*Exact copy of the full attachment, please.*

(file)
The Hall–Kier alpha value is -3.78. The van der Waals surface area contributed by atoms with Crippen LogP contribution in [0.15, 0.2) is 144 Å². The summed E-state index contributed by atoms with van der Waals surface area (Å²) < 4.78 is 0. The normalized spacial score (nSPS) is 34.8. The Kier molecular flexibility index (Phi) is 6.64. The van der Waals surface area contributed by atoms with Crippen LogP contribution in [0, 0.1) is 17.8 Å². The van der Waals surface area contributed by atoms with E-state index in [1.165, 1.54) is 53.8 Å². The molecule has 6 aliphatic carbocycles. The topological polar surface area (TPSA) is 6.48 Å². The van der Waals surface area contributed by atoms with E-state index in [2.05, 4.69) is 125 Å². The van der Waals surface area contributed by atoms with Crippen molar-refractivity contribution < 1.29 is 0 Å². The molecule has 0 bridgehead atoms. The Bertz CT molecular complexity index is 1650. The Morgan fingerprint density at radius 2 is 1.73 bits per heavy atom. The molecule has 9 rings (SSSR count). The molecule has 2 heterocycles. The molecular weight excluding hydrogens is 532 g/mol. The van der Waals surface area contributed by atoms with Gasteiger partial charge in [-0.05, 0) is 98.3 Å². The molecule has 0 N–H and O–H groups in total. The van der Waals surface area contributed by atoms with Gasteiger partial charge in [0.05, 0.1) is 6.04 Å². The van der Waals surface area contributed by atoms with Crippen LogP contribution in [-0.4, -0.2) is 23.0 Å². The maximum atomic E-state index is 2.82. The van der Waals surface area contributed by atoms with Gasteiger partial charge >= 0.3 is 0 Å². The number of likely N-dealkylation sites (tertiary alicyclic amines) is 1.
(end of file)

The Hall–Kier alpha value is -3.78. The van der Waals surface area contributed by atoms with Crippen LogP contribution in [0.15, 0.2) is 144 Å². The summed E-state index contributed by atoms with van der Waals surface area (Å²) < 4.78 is 0. The normalized spacial score (nSPS) is 34.8. The Kier molecular flexibility index (Phi) is 6.64. The van der Waals surface area contributed by atoms with Crippen LogP contribution in [0, 0.1) is 17.8 Å². The van der Waals surface area contributed by atoms with E-state index in [1.165, 1.54) is 53.8 Å². The molecule has 6 aliphatic carbocycles. The topological polar surface area (TPSA) is 6.48 Å². The van der Waals surface area contributed by atoms with E-state index in [2.05, 4.69) is 125 Å². The van der Waals surface area contributed by atoms with Crippen molar-refractivity contribution < 1.29 is 0 Å². The molecule has 0 bridgehead atoms. The Bertz CT molecular complexity index is 1650. The Morgan fingerprint density at radius 2 is 1.73 bits per heavy atom. The molecule has 9 rings (SSSR count). The molecule has 2 heterocycles. The molecular weight excluding hydrogens is 532 g/mol. The van der Waals surface area contributed by atoms with Gasteiger partial charge in [-0.05, 0) is 98.3 Å². The molecule has 0 N–H and O–H groups in total. The van der Waals surface area contributed by atoms with Gasteiger partial charge in [0.05, 0.1) is 6.04 Å². The van der Waals surface area contributed by atoms with Crippen LogP contribution in [-0.4, -0.2) is 23.0 Å². The maximum atomic E-state index is 2.82. The van der Waals surface area contributed by atoms with Gasteiger partial charge >= 0.3 is 0 Å². The number of likely N-dealkylation sites (tertiary alicyclic amines) is 1.